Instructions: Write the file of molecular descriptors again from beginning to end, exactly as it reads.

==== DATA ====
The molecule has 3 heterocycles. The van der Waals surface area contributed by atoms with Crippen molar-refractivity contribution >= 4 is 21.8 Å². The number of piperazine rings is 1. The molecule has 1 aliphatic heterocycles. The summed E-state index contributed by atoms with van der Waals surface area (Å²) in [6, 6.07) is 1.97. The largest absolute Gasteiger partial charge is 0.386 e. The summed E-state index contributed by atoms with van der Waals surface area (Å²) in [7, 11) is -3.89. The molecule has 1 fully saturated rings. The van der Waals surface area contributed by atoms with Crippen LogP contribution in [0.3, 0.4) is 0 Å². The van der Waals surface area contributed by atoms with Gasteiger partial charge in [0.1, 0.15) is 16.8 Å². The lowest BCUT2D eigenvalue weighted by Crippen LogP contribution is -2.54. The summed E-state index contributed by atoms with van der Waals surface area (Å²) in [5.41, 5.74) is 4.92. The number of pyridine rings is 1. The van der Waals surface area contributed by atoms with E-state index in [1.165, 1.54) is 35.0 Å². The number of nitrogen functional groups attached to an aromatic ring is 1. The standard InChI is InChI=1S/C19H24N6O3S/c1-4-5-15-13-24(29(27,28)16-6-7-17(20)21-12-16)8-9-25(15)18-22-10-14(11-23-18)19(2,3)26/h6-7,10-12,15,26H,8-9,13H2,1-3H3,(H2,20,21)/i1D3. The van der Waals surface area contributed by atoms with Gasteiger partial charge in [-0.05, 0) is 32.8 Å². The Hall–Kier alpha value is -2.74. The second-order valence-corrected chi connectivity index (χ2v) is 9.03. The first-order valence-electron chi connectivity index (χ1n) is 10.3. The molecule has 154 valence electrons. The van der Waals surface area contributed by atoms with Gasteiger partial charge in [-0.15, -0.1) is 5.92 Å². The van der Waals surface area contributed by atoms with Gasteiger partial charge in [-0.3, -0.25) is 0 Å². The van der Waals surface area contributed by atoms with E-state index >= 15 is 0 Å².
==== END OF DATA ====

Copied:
The molecule has 3 heterocycles. The van der Waals surface area contributed by atoms with Crippen molar-refractivity contribution >= 4 is 21.8 Å². The number of piperazine rings is 1. The molecule has 1 aliphatic heterocycles. The summed E-state index contributed by atoms with van der Waals surface area (Å²) in [6, 6.07) is 1.97. The largest absolute Gasteiger partial charge is 0.386 e. The summed E-state index contributed by atoms with van der Waals surface area (Å²) in [7, 11) is -3.89. The molecule has 1 fully saturated rings. The van der Waals surface area contributed by atoms with Crippen LogP contribution in [0.3, 0.4) is 0 Å². The van der Waals surface area contributed by atoms with Gasteiger partial charge in [0.1, 0.15) is 16.8 Å². The lowest BCUT2D eigenvalue weighted by Crippen LogP contribution is -2.54. The summed E-state index contributed by atoms with van der Waals surface area (Å²) in [5.41, 5.74) is 4.92. The number of pyridine rings is 1. The van der Waals surface area contributed by atoms with E-state index in [1.165, 1.54) is 35.0 Å². The number of nitrogen functional groups attached to an aromatic ring is 1. The standard InChI is InChI=1S/C19H24N6O3S/c1-4-5-15-13-24(29(27,28)16-6-7-17(20)21-12-16)8-9-25(15)18-22-10-14(11-23-18)19(2,3)26/h6-7,10-12,15,26H,8-9,13H2,1-3H3,(H2,20,21)/i1D3. The van der Waals surface area contributed by atoms with Gasteiger partial charge in [-0.05, 0) is 32.8 Å². The Hall–Kier alpha value is -2.74. The second-order valence-corrected chi connectivity index (χ2v) is 9.03. The first-order valence-electron chi connectivity index (χ1n) is 10.3. The molecule has 154 valence electrons. The van der Waals surface area contributed by atoms with Gasteiger partial charge in [-0.15, -0.1) is 5.92 Å². The van der Waals surface area contributed by atoms with Gasteiger partial charge in [-0.3, -0.25) is 0 Å². The van der Waals surface area contributed by atoms with E-state index >= 15 is 0 Å².